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Sweet Bean Paste by Tetsuya Akikawa, #61 review

Publication date : 6 February 2013

Sentaro has failed. He has a criminal record, drinks too much, and his dream of becoming a writer is just a distant memory. With only the blossoming of the cherry trees to mark the passing of time, he spends his days in a tiny confectionery shop selling dorayaki, a type of pancake filled with sweet bean paste.

But everything is about to change.

Into his life comes Tokue, an elderly woman with disfigured hands and a troubled past. Tokue makes the best sweet bean paste Sentaro has ever tasted. She begins to teach him her craft, but as their friendship flourishes, social pressures become impossible to escape and Tokue’s dark secret is revealed,
with devastating consequences.

Sweet Bean Paste is a moving novel about the burden of the past and the redemptive power of friendship. Translated into English for the first time, Durian Sukegawa’s beautiful prose is capturing hearts all over the world.

This is a Japanese tale of an ex envict who has no motivation in life and sweet tooth. Sentaro coincidentally runs a dorayaki pancake confectionery shop with very little motivation for changes and improvement. He has no plans or advancements towards his lifestyle until the fateful day he meets in old woman with mysterious hands and a heart of sweetness to counter a sweet azuki pancake. Tokue is an old lady that appeared out of thin air looking for a job at the confectionary shop. She suffered from a sickness that left her hands disfigured. However, it does not affect the quality the product she has come to make at the dorayaki shop. The sweet bean paste she makes is the best Sentaro has ever tasted in his life. Then comes Wakana, one of the school girls who like to buy dorayaki after school. Her heart goes out to Tokue in a heartfelt way that forms an irreplaceable bond between the two.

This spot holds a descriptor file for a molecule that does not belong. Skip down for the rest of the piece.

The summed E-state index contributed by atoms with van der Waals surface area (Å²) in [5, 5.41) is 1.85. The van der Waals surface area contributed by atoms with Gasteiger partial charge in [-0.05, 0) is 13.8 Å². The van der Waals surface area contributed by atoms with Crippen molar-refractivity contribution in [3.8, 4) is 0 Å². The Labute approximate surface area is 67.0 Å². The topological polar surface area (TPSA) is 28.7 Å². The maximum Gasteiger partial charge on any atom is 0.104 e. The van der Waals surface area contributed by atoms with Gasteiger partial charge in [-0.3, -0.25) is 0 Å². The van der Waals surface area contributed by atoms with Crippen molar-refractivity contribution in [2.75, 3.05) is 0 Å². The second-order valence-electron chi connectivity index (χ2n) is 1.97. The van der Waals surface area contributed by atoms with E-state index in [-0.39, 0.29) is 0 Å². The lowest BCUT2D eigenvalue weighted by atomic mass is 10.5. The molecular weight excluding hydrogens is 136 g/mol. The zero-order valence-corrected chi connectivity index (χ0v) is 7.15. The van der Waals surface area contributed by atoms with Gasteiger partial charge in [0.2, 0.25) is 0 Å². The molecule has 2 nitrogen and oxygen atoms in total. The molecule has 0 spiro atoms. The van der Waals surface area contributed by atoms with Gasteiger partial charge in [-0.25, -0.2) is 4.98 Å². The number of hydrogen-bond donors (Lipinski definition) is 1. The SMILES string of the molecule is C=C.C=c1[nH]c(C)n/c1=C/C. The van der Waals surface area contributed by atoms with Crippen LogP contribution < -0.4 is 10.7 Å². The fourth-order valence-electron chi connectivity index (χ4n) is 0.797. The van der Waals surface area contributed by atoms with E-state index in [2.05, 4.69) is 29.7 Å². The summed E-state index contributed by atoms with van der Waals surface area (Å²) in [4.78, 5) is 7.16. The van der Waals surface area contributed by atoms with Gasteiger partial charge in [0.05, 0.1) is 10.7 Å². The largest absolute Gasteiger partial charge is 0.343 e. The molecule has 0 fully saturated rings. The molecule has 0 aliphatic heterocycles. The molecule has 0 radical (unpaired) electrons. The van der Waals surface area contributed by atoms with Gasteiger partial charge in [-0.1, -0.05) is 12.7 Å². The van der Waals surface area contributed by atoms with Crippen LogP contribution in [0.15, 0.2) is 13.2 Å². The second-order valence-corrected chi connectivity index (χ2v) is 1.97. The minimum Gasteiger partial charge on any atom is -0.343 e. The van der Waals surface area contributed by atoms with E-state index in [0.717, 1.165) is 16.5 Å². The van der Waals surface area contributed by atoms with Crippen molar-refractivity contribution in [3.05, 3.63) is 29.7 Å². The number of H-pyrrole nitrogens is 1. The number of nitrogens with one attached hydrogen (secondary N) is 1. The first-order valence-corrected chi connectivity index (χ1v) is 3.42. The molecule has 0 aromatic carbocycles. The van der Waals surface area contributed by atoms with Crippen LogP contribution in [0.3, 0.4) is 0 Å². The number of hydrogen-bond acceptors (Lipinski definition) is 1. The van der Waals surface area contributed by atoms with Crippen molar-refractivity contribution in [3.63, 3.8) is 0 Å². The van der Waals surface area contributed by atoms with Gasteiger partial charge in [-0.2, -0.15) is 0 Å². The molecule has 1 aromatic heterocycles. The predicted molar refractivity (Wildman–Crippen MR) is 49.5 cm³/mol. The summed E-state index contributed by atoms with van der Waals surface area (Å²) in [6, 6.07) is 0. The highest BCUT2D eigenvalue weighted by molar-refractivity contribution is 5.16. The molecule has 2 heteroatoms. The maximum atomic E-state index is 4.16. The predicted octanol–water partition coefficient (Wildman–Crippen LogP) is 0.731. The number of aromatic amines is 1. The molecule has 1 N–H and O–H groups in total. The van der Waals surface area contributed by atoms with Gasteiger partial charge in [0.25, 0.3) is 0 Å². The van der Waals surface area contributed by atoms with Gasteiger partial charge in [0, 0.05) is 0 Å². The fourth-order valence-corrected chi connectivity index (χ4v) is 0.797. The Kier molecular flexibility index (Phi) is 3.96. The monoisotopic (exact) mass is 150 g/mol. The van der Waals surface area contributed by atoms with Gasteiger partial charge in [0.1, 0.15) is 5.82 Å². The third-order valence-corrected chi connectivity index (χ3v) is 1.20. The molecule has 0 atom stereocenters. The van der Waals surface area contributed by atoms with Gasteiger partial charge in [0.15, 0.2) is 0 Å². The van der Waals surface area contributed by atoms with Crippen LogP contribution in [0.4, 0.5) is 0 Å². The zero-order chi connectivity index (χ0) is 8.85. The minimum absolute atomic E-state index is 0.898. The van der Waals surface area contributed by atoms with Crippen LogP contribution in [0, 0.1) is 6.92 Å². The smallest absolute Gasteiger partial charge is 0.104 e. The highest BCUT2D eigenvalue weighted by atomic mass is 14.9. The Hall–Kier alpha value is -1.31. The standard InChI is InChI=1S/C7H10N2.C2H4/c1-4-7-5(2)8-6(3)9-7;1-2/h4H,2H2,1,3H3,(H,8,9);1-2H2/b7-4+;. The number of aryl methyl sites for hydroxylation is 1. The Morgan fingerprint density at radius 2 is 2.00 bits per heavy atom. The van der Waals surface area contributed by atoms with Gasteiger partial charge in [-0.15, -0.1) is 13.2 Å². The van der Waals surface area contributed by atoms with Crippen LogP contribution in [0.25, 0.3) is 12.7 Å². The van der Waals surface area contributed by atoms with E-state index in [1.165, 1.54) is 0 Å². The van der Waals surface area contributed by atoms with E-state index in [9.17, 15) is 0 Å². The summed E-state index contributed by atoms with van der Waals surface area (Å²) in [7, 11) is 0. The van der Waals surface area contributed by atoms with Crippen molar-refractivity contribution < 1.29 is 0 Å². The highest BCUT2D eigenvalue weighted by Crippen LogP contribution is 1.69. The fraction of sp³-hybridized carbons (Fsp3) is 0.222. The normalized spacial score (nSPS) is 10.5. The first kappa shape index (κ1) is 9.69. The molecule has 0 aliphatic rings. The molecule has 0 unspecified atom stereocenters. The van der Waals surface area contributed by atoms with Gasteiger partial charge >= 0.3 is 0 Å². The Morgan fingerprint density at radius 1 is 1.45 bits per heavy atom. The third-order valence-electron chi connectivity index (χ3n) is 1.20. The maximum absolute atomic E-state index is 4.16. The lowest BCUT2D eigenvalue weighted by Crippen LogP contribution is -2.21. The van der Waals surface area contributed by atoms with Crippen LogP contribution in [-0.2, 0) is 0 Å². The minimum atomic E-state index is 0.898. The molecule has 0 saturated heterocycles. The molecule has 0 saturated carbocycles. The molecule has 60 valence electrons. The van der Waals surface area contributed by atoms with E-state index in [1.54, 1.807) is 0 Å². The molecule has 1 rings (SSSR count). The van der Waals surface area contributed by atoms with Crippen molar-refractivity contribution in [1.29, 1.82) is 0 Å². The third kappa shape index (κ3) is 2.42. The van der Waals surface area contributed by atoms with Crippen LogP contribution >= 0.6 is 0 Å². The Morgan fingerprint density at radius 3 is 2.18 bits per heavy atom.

Reading this book is like magic for a chef and any sweet tooth lover. The writing is celestial. I was suck into the charming little shop by the cherry blossoms with pink petals falling from the branches under the setting sun. It was such a lovely adventure to go through the characters’ journey. I highly recommend this book to anyone who wants to give Japanese translated books a try, the writing in this genere is most often poetic and soul-touching. It can easily be read in a sitting. “Sweet Bean Paste” also talks about how fear, lack of education and ignorance can lead to the downfall of a society through discrimination.

By elysianbooksish

The Bookish Faerie who loves to read and write, and bake too

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